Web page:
The Rest

Left Field - Moises Alou

Moises is starting to slip. Despite managing to climb a little ways up the cliff he fell off in 2002, he's still reached a point in his career where his lifetime .300/.367/.508 line is wishful thinking. He remained useful last year, and oddly enough, durable as well, but anyone counting on 151 games from Alou in 2004 will find themselves wondering what to do for those 40-50 games when Mo has a gimpy hamstring/trick knee/sucking chest wound. Luckily, it seems the front office understands that Alou's fragility, combined with some uncertainty in center, make it necessary to pick up a fourth outfielder who can actually play. More on that in a bit.

Center Field - Corey Patterson

Last year was turning into Patterson's coming out party. His .298/.329/.511 line was a giant improvement over his rookie season, and while his patience still left something to be desired, he at least began moving in the right direction, upping his walk rate from an execrable one per 31.2 at bats to an uninspiring, but still improved one per 21.9 at bats. Starting to come into his power, Corey was one short of his previous season's home run total in just over half the at bats. Everything was pointing towards Patterson having a season that fulfilled the promise the organization saw when they selected him as the third overall pick in the 1998 draft.

Then, disaster.

Corey badly injured his knee running out a grounder, tearing both the meniscus and the MCL. His season was over, and while the Cubs were able to get to the postseason without him thanks to some fine wheeling and dealing by Jim Hendry, Patterson still remains an integral part of the Cubs' future plans in the outfield.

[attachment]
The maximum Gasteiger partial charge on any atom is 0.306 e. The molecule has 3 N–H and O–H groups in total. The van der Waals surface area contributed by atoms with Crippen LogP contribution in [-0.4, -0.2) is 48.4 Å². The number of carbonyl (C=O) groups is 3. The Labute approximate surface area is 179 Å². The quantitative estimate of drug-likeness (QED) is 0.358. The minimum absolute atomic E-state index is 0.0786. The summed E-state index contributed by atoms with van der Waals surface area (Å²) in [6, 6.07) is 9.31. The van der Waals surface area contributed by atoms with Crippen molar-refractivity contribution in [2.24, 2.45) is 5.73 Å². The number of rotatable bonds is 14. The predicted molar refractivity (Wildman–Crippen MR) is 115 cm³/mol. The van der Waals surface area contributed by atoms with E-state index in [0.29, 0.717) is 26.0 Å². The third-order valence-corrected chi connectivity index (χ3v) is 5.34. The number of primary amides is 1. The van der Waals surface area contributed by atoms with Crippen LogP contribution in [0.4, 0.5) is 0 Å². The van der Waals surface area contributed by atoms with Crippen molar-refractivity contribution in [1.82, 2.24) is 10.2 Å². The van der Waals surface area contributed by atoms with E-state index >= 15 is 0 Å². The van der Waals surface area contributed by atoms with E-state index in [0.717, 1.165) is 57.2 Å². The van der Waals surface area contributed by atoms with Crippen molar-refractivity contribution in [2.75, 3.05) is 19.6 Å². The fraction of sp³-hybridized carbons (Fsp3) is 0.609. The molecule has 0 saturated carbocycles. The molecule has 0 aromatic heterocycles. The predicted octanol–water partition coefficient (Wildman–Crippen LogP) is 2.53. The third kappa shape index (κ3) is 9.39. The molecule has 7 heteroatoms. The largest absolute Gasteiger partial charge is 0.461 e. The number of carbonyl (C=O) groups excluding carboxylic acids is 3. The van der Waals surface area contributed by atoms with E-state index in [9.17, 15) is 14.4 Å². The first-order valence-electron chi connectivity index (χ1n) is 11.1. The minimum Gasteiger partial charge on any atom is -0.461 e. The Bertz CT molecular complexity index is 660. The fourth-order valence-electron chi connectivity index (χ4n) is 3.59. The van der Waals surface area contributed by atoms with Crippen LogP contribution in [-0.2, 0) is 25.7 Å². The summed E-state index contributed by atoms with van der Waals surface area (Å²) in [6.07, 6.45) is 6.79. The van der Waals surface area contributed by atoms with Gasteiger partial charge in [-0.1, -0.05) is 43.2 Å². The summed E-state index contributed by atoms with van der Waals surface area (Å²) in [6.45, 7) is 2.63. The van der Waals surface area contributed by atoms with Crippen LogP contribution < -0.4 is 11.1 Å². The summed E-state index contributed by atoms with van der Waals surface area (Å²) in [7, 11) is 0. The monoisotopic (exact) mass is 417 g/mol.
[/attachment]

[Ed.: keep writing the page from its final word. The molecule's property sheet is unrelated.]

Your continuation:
Which brings us to 2004. There's no doubt the Cubs want him in the lineup as often as possible, but that's the question: How often is possible? Unfortunately, there's no way to tell what Corey's knee will feel like come spring. Every report I've read says he's making good progress, but they also say he's not likely to be able to play every day right off the bat. There's also uncertainty about what level he'll play at when he does return. Will he feel good enough to get in the cage when he normally would, allowing him to get his timing back before the games start counting? Will he be able to run as well, not just in the short term, but in the long term? If he can't run as well, how does that impact his overall game?